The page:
Some workplaces may use performance tests for exactly that. However, there are a number of limitations. First, every employee must be tested against his or her own baseline (when they are not fatigued). Second, performance testing requires a lot of data management, and supervisors and employees need feedback right away. Third, it is difficult to draw a line at which an employee is “unfit for duty” based on the test. Tests can be used as a tool to determine how often and under what conditions employee performance is worse than normal. 
  6. Isn't an FRMS just dictating to employees what they do in their time away from work?

    An FRMS is not about controlling employees’ lives, but it is about setting an expectation that they arrive at work fit for duty. This includes managing their time away from work to ensure they receive adequate rest and sleep. If, for whatever reason, employees aren’t able to get enough rest, it is their responsibility to report it as a potential risk. It’s no different from rules about the number of hours you must wait between drinking alcohol and starting work.
  7. You say individuals need 5-6 hours sleep to sustain appropriate levels of performance. What if an employee maintains he or she only requires 2 hours sleep a night, and feels perfectly fine?

    Research has found that most people need 5-6 hours sleep. A small percentage of people can get by on less. More often what happens is that people get used to functioning on less sleep. Their standard of feeling wide awake and alert drops, and they get used to living and performing at a lower level of alertness. It becomes normal. When these same people take a long holiday, they usually sleep a lot more than 5 hours and feel a lot more alert. If you consistently report getting less than 5 hours’ sleep, but don't display any fatigue-related symptoms, you're not likely to be a significant risk to the organization. However, conduct an experiment and try to get 6-8 hours sleep for a couple of weeks. If you feel a positive difference in your level of alertness, you should aim to get this much sleep on a more regular basis. On the other hand, if you still feel you can get by on less than 5 hours of sleep, you should consider seeing a doctor to find out whether your performance is really as good as it could be, or whether you may have a sleeping disorder.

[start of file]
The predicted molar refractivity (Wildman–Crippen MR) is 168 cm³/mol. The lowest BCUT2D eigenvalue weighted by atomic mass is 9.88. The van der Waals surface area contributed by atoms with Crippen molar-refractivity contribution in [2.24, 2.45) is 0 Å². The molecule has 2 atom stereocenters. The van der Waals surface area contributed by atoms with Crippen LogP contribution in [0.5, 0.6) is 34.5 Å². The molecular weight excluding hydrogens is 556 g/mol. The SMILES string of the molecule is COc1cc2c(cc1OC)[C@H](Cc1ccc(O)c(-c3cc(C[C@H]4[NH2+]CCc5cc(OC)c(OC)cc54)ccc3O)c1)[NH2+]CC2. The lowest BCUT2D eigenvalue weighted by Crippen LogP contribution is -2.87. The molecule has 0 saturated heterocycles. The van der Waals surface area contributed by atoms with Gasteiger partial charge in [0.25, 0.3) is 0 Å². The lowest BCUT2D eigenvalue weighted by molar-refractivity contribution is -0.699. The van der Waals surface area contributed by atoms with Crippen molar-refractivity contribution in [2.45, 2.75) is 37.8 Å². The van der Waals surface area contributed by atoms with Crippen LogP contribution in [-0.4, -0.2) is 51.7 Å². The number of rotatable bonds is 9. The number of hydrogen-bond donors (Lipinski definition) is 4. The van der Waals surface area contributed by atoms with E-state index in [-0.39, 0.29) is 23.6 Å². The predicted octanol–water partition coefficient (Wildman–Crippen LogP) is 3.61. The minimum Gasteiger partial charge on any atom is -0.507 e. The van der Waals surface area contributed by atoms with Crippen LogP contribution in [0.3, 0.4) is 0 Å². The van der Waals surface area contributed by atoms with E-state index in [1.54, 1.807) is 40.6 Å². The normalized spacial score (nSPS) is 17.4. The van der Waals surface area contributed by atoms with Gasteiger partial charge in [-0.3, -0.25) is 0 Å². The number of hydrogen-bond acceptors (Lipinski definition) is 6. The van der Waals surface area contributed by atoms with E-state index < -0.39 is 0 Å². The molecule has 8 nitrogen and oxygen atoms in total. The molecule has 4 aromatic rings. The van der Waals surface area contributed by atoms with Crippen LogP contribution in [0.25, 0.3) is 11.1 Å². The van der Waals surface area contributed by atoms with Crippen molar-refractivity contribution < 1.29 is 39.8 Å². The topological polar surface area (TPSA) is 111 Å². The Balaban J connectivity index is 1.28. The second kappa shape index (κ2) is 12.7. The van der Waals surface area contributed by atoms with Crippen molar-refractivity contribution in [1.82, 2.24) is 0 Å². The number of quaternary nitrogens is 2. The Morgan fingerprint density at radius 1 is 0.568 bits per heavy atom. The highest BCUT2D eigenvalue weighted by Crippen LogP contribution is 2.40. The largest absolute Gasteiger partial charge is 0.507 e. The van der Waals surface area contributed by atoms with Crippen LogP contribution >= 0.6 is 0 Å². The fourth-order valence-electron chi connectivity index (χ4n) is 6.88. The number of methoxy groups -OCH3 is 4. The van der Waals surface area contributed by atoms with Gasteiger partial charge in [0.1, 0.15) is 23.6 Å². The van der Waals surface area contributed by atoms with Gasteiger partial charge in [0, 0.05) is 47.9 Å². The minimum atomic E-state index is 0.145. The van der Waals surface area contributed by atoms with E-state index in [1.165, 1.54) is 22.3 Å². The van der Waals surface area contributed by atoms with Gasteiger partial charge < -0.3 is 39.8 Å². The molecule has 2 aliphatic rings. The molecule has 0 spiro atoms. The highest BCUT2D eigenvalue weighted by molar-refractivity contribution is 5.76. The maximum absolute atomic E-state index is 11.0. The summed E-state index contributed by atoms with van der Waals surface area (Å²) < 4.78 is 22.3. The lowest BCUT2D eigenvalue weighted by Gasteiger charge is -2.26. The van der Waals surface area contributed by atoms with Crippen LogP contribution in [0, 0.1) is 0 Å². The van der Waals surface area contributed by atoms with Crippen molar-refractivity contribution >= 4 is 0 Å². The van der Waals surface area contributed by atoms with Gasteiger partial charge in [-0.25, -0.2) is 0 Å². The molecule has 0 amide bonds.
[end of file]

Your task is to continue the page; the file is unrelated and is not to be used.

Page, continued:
8. How do I know if I have a sleep deficit?

    Besides feeling tired all the time, one of the major signs of sleep deficit is sleep latency – how long it takes you to fall asleep. A normal sleep latency is approximately 15 minutes. If you need a lot less to fall asleep, it may mean that you have a sleep deficit – particularly if you fall asleep within one or two minutes, or find yourself falling asleep unintentionally. If you take a lot longer to fall asleep, you may be suffering from insomnia.